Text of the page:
Pianist and composer Andrew Hill is an enigmatic figure in the history of jazz. He’s a bona fide giant who produced a clutch of classic albums for Blue Note in its ‘60s hey-day, including the all-time masterpiece Point of Departure. His writing is idiosyncratic, uniquely recognisable, and perhaps just a little cerebral and difficult to absorb. Words like ‘sombre’ and ‘moody’ get bandied around with depressing regularity. It’s perhaps this reputation that has meant that—until a recent 21st century resurgence in interest in his music—he has never quite achieved the legendary status he surely deserves as an innovator, a pioneer and a forefather of today’s avant-garde.
So, with all this in mind, it seems utterly right that his music has now been picked up and reinterpreted by a modern maverick—guitarist Nels Cline. Whether lending underground credentials to alt-country-rockers Wilco, laying down uncompromising electro-acoustic experimentation with his own band, the Nels Cline Singers, or as an in-demand collaborator with a massive roster of diverse names from Rambling Jack Elliott to Elliott Sharp, Cline somehow manages to remain entirely himself, combining jazz, rock, and avant-garde moves with a refreshing sense of humour and a lightness of touch.
A View Into the Music of Andrew Hill
US: 26 Sep 2006
UK: 1 Sep 2006
On this album of reinterpretations of Hill’s music, Cline is joined by the core of the Nels Cline Singers—bassist Devin Hoff and drummer Scott Amendola—as well as Ben Goldberg on clarinet, Andrea Parkins on electric accordion, and Bobby Bradford on cornet. That’s right—in a typical piece of wrong-footing, there’s no piano. Instead, the textures and harmonies of the compositions are carried, for the most part, by the front-line combination of guitar and Parkins’s often otherworldly electric accordion, an instrument that can switch from grunting beast to droning hurdy-gurdy in the space of a few seconds. It’s not the only obvious liberty Cline takes with Hill’s work either: he crams twelve compositions into seven tracks, amalgamating tunes into mini-suites that deconstruct the originals with crunching guitar skronk and interludes of skewed intensity.
Cline’s deconstructions can be disorientating, occasionally making it hard to find the original number buried within, as the tunes whirl through an exhilarating succession of changes. “Not Sa No Sa” starts off with a fusion-y head, all red-hot guitar and roiling drums, before dipping into free, turbulent noise, Ayler-style marching jazz, and super-fast swing with scratchy guitar loops and a crushing forward momentum—and all this in one tune. Elsewhere, Cline gets to show off his underground axe-chops, as on “Compulsion”, which comes across as a huge, noisy slab of monstrous, Sonic Youth-style distorto-rock over big, oblique horn charts and a free-form furnace of bass and drums—plus some extra percussion from brother Alex Cline whipping the whole thing up to near-hysteria.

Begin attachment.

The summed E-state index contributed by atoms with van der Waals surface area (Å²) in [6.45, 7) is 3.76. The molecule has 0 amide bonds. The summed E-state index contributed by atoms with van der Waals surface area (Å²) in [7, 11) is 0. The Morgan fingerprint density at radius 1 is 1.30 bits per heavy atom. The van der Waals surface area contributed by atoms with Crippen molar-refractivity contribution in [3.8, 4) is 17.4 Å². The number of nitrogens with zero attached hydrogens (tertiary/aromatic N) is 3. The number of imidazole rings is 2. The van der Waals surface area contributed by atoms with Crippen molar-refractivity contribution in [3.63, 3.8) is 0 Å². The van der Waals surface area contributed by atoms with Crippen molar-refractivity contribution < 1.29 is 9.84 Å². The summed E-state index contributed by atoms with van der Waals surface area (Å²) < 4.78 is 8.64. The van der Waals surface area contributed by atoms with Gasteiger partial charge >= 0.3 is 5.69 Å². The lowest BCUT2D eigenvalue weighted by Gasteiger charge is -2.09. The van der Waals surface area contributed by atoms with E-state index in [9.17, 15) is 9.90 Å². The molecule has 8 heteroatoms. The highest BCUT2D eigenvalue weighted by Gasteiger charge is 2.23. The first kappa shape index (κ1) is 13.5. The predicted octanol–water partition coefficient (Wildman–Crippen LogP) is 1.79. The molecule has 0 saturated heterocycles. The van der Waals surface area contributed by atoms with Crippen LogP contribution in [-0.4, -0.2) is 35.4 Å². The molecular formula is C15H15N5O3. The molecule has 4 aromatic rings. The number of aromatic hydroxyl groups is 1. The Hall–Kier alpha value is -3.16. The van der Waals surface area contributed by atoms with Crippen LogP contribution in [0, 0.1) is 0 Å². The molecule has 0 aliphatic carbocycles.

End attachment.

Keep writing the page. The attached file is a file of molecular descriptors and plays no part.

Sometimes, though, Cline plays it straight, as on an exuberant, almost tongue-in-cheek run through one of Hill’s more straight-ahead groovers, “The Rumproller”. In fact, it’s when Cline’s arrangements show an obvious respect for the source material that he gets his most thrilling results, with the sextet’s unusual instrumentation throwing the singular poise of the compositions into a new light. In an album highlight, Parkins’s accordion drone on “Dance with Death” doomily accentuates Hill’s masterfully funereal chord sequence, turning it into a terrifying, bone-rattling N’awlins voodoo march that’s utterly in the spirit of the piece, but with an extra dimension of lethargic evil quite beyond the original recording’s reach.
Cline has gone to some lengths to stress that this is not your average tribute album, but rather—as the subtitle suggests—a ‘view’ into Hill’s work, taking the originals as starting points for more exploratory excursions. The genius decision here was to choose such a beguiling body of pure, left-field classics as a starting point. Cline probably couldn’t have gone wrong no matter how hard he tried. The bottom line is, if you enjoy high-spirited PoMo shenanigans, and have an ear for timeless jazz composition, you’ll probably dig this album a lot.
// Sound Affects
"The man whose songs were recorded by Johnny Cash, Alan Jackson, Ricky Skaggs, David Allan Coe, The Highwaymen, and countless others succumbs to time’s cruel cue that the only token of permanence we have to offer are the effects of shared moments and memories.READ the article